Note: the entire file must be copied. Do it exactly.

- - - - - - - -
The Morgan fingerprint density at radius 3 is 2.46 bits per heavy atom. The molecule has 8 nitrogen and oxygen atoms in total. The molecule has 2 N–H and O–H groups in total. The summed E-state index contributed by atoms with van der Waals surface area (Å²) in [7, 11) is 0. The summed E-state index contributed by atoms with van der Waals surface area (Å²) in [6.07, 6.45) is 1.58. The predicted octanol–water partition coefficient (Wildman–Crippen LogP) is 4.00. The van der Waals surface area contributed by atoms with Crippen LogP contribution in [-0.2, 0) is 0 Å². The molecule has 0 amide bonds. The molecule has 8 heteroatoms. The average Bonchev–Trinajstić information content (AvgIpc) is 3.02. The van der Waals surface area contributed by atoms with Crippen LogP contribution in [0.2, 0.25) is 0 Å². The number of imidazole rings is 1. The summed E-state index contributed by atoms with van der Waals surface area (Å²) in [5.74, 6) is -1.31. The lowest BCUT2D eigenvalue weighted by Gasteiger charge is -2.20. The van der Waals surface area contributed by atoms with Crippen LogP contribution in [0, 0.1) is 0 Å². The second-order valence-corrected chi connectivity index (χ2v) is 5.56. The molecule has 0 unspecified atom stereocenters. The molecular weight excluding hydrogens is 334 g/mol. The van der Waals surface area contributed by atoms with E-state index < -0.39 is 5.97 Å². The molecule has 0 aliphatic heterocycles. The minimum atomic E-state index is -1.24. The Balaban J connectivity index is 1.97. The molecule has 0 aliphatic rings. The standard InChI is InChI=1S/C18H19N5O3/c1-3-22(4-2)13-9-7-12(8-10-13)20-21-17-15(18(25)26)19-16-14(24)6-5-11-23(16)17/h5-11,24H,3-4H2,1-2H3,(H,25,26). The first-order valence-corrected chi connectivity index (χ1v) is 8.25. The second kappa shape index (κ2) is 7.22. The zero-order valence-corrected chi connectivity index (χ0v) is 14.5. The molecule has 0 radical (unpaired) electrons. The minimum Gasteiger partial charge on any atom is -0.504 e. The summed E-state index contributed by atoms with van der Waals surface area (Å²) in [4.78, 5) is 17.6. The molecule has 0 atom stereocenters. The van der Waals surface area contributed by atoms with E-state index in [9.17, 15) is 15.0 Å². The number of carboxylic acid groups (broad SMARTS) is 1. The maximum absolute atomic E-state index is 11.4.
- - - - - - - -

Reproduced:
The Morgan fingerprint density at radius 3 is 2.46 bits per heavy atom. The molecule has 8 nitrogen and oxygen atoms in total. The molecule has 2 N–H and O–H groups in total. The summed E-state index contributed by atoms with van der Waals surface area (Å²) in [7, 11) is 0. The summed E-state index contributed by atoms with van der Waals surface area (Å²) in [6.07, 6.45) is 1.58. The predicted octanol–water partition coefficient (Wildman–Crippen LogP) is 4.00. The van der Waals surface area contributed by atoms with Crippen LogP contribution in [-0.2, 0) is 0 Å². The molecule has 0 amide bonds. The molecule has 8 heteroatoms. The average Bonchev–Trinajstić information content (AvgIpc) is 3.02. The van der Waals surface area contributed by atoms with Crippen LogP contribution in [0.2, 0.25) is 0 Å². The number of imidazole rings is 1. The summed E-state index contributed by atoms with van der Waals surface area (Å²) in [5.74, 6) is -1.31. The lowest BCUT2D eigenvalue weighted by Gasteiger charge is -2.20. The van der Waals surface area contributed by atoms with Crippen LogP contribution in [0, 0.1) is 0 Å². The second-order valence-corrected chi connectivity index (χ2v) is 5.56. The molecule has 0 unspecified atom stereocenters. The molecular weight excluding hydrogens is 334 g/mol. The van der Waals surface area contributed by atoms with E-state index < -0.39 is 5.97 Å². The molecule has 0 aliphatic heterocycles. The minimum atomic E-state index is -1.24. The Balaban J connectivity index is 1.97. The molecule has 0 aliphatic rings. The standard InChI is InChI=1S/C18H19N5O3/c1-3-22(4-2)13-9-7-12(8-10-13)20-21-17-15(18(25)26)19-16-14(24)6-5-11-23(16)17/h5-11,24H,3-4H2,1-2H3,(H,25,26). The first-order valence-corrected chi connectivity index (χ1v) is 8.25. The second kappa shape index (κ2) is 7.22. The zero-order valence-corrected chi connectivity index (χ0v) is 14.5. The molecule has 0 radical (unpaired) electrons. The minimum Gasteiger partial charge on any atom is -0.504 e. The summed E-state index contributed by atoms with van der Waals surface area (Å²) in [4.78, 5) is 17.6. The molecule has 0 atom stereocenters. The van der Waals surface area contributed by atoms with E-state index in [9.17, 15) is 15.0 Å². The number of carboxylic acid groups (broad SMARTS) is 1. The maximum absolute atomic E-state index is 11.4.